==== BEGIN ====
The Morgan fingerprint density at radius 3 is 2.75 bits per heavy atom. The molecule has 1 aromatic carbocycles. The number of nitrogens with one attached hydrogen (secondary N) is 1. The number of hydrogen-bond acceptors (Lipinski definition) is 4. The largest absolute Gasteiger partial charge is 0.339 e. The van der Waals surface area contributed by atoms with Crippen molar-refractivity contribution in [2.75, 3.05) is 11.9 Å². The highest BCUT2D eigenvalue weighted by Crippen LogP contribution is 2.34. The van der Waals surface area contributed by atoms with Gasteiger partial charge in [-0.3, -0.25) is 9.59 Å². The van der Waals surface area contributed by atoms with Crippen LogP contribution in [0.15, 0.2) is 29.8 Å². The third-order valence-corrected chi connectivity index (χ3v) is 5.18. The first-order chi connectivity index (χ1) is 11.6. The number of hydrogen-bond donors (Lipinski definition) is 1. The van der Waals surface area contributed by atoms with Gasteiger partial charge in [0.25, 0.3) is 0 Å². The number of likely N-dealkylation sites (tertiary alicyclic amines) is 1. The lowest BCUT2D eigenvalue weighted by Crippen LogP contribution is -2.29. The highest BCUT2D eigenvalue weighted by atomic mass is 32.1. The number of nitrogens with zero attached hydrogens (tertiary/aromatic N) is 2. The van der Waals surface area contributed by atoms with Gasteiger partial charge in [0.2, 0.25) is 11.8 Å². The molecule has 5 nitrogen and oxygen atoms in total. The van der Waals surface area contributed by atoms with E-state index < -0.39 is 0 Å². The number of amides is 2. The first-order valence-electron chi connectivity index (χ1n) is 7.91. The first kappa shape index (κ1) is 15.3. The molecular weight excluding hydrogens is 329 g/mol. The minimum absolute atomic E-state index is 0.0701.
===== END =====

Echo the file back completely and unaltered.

The Morgan fingerprint density at radius 3 is 2.75 bits per heavy atom. The molecule has 1 aromatic carbocycles. The number of nitrogens with one attached hydrogen (secondary N) is 1. The number of hydrogen-bond acceptors (Lipinski definition) is 4. The largest absolute Gasteiger partial charge is 0.339 e. The van der Waals surface area contributed by atoms with Crippen molar-refractivity contribution in [2.75, 3.05) is 11.9 Å². The highest BCUT2D eigenvalue weighted by Crippen LogP contribution is 2.34. The van der Waals surface area contributed by atoms with Gasteiger partial charge in [-0.3, -0.25) is 9.59 Å². The van der Waals surface area contributed by atoms with Crippen LogP contribution in [0.15, 0.2) is 29.8 Å². The third-order valence-corrected chi connectivity index (χ3v) is 5.18. The first-order chi connectivity index (χ1) is 11.6. The number of hydrogen-bond donors (Lipinski definition) is 1. The van der Waals surface area contributed by atoms with Gasteiger partial charge in [0.25, 0.3) is 0 Å². The number of likely N-dealkylation sites (tertiary alicyclic amines) is 1. The lowest BCUT2D eigenvalue weighted by Crippen LogP contribution is -2.29. The highest BCUT2D eigenvalue weighted by atomic mass is 32.1. The number of nitrogens with zero attached hydrogens (tertiary/aromatic N) is 2. The van der Waals surface area contributed by atoms with Gasteiger partial charge in [0.2, 0.25) is 11.8 Å². The molecule has 5 nitrogen and oxygen atoms in total. The van der Waals surface area contributed by atoms with E-state index < -0.39 is 0 Å². The number of amides is 2. The first-order valence-electron chi connectivity index (χ1n) is 7.91. The first kappa shape index (κ1) is 15.3. The molecular weight excluding hydrogens is 329 g/mol. The minimum absolute atomic E-state index is 0.0701.